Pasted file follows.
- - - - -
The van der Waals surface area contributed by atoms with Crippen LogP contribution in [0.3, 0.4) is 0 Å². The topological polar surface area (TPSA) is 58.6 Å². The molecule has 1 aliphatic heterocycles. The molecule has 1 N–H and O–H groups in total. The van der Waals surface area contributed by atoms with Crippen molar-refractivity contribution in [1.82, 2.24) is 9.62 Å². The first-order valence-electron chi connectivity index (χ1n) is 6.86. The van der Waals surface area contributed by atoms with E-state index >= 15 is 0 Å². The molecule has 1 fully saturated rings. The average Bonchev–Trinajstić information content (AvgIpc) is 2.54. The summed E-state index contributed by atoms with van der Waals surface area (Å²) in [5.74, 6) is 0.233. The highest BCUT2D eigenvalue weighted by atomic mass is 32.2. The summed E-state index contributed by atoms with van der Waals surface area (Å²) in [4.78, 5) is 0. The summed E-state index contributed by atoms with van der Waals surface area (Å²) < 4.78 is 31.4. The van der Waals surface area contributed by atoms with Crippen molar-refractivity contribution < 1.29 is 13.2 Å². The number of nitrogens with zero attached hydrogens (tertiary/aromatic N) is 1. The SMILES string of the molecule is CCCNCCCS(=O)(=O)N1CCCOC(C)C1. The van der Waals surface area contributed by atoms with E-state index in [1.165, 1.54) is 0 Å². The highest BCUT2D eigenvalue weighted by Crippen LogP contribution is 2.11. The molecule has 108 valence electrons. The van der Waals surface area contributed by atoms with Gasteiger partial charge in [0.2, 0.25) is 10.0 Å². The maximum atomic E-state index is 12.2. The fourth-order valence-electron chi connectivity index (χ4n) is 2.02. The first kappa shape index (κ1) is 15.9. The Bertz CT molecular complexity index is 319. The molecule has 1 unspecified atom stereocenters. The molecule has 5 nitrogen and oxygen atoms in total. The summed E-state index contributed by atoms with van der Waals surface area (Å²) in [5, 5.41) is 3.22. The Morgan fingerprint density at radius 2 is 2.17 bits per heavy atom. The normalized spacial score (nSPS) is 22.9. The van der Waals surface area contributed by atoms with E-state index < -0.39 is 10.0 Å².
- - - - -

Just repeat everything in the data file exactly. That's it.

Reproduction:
The van der Waals surface area contributed by atoms with Crippen LogP contribution in [0.3, 0.4) is 0 Å². The topological polar surface area (TPSA) is 58.6 Å². The molecule has 1 aliphatic heterocycles. The molecule has 1 N–H and O–H groups in total. The van der Waals surface area contributed by atoms with Crippen molar-refractivity contribution in [1.82, 2.24) is 9.62 Å². The first-order valence-electron chi connectivity index (χ1n) is 6.86. The van der Waals surface area contributed by atoms with E-state index >= 15 is 0 Å². The molecule has 1 fully saturated rings. The average Bonchev–Trinajstić information content (AvgIpc) is 2.54. The summed E-state index contributed by atoms with van der Waals surface area (Å²) in [5.74, 6) is 0.233. The highest BCUT2D eigenvalue weighted by atomic mass is 32.2. The summed E-state index contributed by atoms with van der Waals surface area (Å²) in [4.78, 5) is 0. The summed E-state index contributed by atoms with van der Waals surface area (Å²) < 4.78 is 31.4. The van der Waals surface area contributed by atoms with Crippen molar-refractivity contribution < 1.29 is 13.2 Å². The number of nitrogens with zero attached hydrogens (tertiary/aromatic N) is 1. The SMILES string of the molecule is CCCNCCCS(=O)(=O)N1CCCOC(C)C1. The van der Waals surface area contributed by atoms with E-state index in [1.165, 1.54) is 0 Å². The highest BCUT2D eigenvalue weighted by Crippen LogP contribution is 2.11. The molecule has 108 valence electrons. The van der Waals surface area contributed by atoms with Gasteiger partial charge in [0.2, 0.25) is 10.0 Å². The maximum atomic E-state index is 12.2. The fourth-order valence-electron chi connectivity index (χ4n) is 2.02. The first kappa shape index (κ1) is 15.9. The Bertz CT molecular complexity index is 319. The molecule has 1 unspecified atom stereocenters. The molecule has 5 nitrogen and oxygen atoms in total. The summed E-state index contributed by atoms with van der Waals surface area (Å²) in [5, 5.41) is 3.22. The Morgan fingerprint density at radius 2 is 2.17 bits per heavy atom. The normalized spacial score (nSPS) is 22.9. The van der Waals surface area contributed by atoms with E-state index < -0.39 is 10.0 Å².